I recently watched a very interesting TED talk. Here’s the link, if you want to see what I’m talking about:
Jonathan Haidt on the moral roots of liberals and conservatives | Video on TED.com
I’ve found it interesting because for a long time I’ve hung on to a stereotype. I’ve had the hubris to look down on a lot of people who value safety over freedom, familiarity over new experience and have an aversion to risk that, to my mind, turns them into sheep.
How could people like Vic Toews even exist? Who in their right mind would think they have the right to ban abortions, to tell another human being how to live?
Over the course of this TED talk, I realised a few things. Firstly that I was wrong.
People don’t make the conscious choice of which values they will espouse. Turns out it’s partly pre-programmed, and partly acquired by upbringing. I’ve always felt that the direction I took in my values has been a conscious decision; a direction I took in my early twenties when I realised that despite my achievements my life was shallow and devoid of meaning. I realise in retrospect it may simply have been my ability, once I stood on my own two feet, to act as my own conscience dictated rather than tacitly accept my parents’ conservative lifestyle that made that 45 degree turn.
I have always been liberal. Not in the political sense, of course, but in the individual sense. To use Haidt’s terminology I value doing no harm and fairness above all other considerations. To me, there is no greater joy than freedom, and no greater responsibility than to maintain that freedom. But never at the expense of someone else. This is the key difference. Conservatives don’t mind if some people are treated unfairly, usually as long as it’s not them.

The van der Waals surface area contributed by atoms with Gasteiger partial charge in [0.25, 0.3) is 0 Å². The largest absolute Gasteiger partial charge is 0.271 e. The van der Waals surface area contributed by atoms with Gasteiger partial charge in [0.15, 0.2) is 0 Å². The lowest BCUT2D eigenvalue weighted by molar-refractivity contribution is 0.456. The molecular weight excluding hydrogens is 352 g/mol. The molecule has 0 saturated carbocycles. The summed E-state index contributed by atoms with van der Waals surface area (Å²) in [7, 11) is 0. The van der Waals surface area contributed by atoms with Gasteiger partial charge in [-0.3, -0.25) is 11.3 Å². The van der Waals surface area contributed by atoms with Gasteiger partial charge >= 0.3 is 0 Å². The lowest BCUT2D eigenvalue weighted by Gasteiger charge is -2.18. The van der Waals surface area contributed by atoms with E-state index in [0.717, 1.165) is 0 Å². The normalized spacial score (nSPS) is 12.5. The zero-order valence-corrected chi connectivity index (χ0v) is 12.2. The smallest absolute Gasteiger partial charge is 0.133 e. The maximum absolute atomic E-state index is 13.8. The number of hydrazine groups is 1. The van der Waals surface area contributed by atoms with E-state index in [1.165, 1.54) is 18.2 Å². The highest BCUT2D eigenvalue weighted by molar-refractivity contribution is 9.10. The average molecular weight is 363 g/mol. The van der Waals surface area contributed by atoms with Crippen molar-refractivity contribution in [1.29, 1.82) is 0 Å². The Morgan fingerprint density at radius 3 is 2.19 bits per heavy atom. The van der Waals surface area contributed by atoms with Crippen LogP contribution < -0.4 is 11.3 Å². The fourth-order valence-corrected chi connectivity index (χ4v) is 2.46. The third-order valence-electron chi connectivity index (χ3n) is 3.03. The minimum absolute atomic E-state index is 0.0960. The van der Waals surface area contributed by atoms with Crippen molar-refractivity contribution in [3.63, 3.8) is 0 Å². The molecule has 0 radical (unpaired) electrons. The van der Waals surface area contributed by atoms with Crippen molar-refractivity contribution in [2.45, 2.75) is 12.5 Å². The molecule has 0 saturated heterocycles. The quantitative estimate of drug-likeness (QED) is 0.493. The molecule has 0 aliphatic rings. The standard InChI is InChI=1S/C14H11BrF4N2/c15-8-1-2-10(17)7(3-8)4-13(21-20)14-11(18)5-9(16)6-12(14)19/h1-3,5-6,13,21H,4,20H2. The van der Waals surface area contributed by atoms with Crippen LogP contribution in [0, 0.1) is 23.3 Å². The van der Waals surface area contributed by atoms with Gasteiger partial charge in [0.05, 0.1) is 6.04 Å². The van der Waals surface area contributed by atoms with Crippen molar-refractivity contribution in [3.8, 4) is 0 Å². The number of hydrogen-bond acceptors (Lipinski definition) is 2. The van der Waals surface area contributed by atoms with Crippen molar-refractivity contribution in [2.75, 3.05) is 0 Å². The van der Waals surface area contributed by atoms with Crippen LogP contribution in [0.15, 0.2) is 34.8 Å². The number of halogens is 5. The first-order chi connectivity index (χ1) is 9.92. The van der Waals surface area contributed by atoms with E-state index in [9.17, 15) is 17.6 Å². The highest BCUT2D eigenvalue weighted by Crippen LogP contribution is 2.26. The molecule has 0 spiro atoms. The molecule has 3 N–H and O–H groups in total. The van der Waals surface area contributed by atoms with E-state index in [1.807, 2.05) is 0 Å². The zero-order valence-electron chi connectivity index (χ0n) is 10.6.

I’ve hated authority all my life and fought against it, sometimes with civility at other times violently since I was 8. I have seen firsthand in Romania what authority does in the hands of ultra-conservatives. To a lesser degree Canada and the US have seen it too; still picking up the pieces. You could say I don’t value authority.
I’ve struggled against the group mind, which I often called “Stupid Sheep”. They follow the crowd for no better reason than everybody else is going that way. And as for purity, I’ve held those who scream “White Power” “Black Power” and “Racial Purity” in utter, utter contempt ever since I could formulate sufficiently rude responses. For that matter I feel nearly the same about militant vegetarians and organic/health nuts. Clearly not high on my priority list.
After this TED talk, I can sort of see, kind of perceive the why behind it. Why someone would completely trample over someone else. I’m trying to understand. (incidentally understanding and tolerance also a liberal predisposition, where conservatives would just stamp out those who are different)
I believe liberals can only exist in an environment first provided by conservatives. Liberality must still exist within a framework, and building a framework is distasteful to liberals since it goes against their notions of liberty. Without conservatives, liberals would create an anarchy, a commune of some sort. To put it simply I have come to believe that conservatives have the instincts to create an order, a society from anarchy and liberals do not. Conservatives are more likely to wage war, more likely to crusade for whatever religion, and band together (like sheep, but also like wolves) like prehistoric tribesmen, choose an enemy together and kill him together. This makes them feel safe and happy.
And that I understand that is a small victory.
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